Second, it’s a bare minimum count. Voice of San Diego has previously reported that the numbers likely represent a minimum of San Diego’s homeless population. And other data from the Regional Taskforce on Homelessness has proven that this count is only a snapshot of the homelessness crisis in the county.  

I saw this firsthand during my experience in Vista. 

A series of storms that had hit San Diego just a couple of days before the count likely displaced many unhoused people. The nomadic nature of homeless people can also cause severe undercounting. And finally, the difficulty we faced even seeing some homeless people in the dark early morning hours means many people living in shadowy areas or in their vehicles may have been missed. 

The annual census of homeless people is required by the U.S. Department of Housing and Urban Development for all communities that get federal funding for homeless services. 

Thank you for subscribing to my newsletter. If you love reading the North County Report and all the other valuable content my colleagues and I produce, please consider supporting our reporting coverage with a contribution today. And make sure to become a member and join us at our Member Coffee event on June 21 in North County http://vosd.org/community.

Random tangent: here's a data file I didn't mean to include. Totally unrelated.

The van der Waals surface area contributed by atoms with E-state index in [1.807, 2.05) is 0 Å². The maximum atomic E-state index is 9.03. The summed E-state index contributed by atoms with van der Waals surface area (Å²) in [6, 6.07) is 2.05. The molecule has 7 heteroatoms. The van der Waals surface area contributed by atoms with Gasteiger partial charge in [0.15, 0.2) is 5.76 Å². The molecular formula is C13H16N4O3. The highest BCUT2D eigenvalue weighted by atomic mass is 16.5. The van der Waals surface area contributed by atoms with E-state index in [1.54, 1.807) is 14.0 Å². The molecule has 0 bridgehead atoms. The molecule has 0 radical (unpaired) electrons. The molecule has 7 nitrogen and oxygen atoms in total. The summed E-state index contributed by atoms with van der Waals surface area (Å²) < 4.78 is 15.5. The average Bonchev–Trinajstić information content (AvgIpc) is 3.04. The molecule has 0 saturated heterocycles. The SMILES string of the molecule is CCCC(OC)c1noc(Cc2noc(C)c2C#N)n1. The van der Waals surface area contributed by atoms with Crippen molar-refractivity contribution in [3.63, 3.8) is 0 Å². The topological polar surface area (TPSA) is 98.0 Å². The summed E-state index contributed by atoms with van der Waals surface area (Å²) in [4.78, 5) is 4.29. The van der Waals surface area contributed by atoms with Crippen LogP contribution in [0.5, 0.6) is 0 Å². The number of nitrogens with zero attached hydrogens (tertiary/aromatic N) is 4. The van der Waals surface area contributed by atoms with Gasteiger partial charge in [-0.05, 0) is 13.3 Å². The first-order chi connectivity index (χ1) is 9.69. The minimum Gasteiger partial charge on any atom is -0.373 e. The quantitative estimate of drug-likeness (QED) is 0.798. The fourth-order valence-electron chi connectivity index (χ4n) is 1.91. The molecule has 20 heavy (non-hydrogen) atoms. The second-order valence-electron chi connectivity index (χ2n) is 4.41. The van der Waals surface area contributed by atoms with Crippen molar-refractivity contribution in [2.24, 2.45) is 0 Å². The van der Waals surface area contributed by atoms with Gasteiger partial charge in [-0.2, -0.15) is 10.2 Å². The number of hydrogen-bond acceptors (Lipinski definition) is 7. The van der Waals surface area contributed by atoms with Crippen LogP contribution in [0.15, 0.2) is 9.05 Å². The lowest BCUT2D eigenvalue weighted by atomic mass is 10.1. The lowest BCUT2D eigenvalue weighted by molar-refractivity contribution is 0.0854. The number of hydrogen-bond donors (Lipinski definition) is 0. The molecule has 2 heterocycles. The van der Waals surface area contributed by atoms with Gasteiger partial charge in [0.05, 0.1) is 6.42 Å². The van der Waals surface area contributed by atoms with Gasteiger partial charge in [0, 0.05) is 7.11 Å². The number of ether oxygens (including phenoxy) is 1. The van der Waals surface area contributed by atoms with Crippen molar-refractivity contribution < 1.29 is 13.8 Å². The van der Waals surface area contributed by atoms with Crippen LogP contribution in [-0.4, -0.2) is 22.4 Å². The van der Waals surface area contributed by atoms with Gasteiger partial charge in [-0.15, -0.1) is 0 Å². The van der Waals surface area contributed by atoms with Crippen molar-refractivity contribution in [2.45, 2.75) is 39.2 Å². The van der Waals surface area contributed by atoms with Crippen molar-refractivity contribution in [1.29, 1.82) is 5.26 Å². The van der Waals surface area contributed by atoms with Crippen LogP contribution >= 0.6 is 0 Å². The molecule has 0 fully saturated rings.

In Other News

  • After weeks of protests and criticism from many residents, the Carlsbad City Council decided Tuesday it will raise a Pride Flag over Carlsbad City Hall for the month of June. Last month, a policy for commemorative flags, including the Pride Flag, failed 3-2 because it needed four votes to pass. This week’s decision by the council will allow for the Pride Flag without creating a policy for commemorative flags. (Union-Tribune) 
  • A temporary wall is planned to protect the railroad tracks from the slowly moving landslide in San Clemente that has suspended rail service between San Diego and Orange County. Amtrak and Metrolink rail services between the two counties have been suspended since June 5. (Union-Tribune) 
  • Former San Diego mayor Kevin Faulconer recently confirmed to Voice of San Diego that he is seriously considering a run for the San Diego County Board of Supervisors District 3 seat. District 3 encompasses Carlsbad, Encinitas, Rancho Santa Fe, Solana Beach and Del Mar. (Voice of San Diego) 
  • Related: Coronado Mayor Richard Bailey is also expected to challenge Supervisor Terra Lawson- Remer, the Coast News reported. Bailey hasn’t formally announced but has recently pulled papers and launched a new website. (Coast News) 

Tigist Layne is Voice of San Diego's north county reporter. Contact her directly at tigist.layne@voiceofsandiego.org or (619) 800-8453. Follow her...

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1 Comment

  1. I applaud the council for this effort. Hopefully it will force people on the street to pursue the help they need to get off the street. It will be better for everyone in the long run.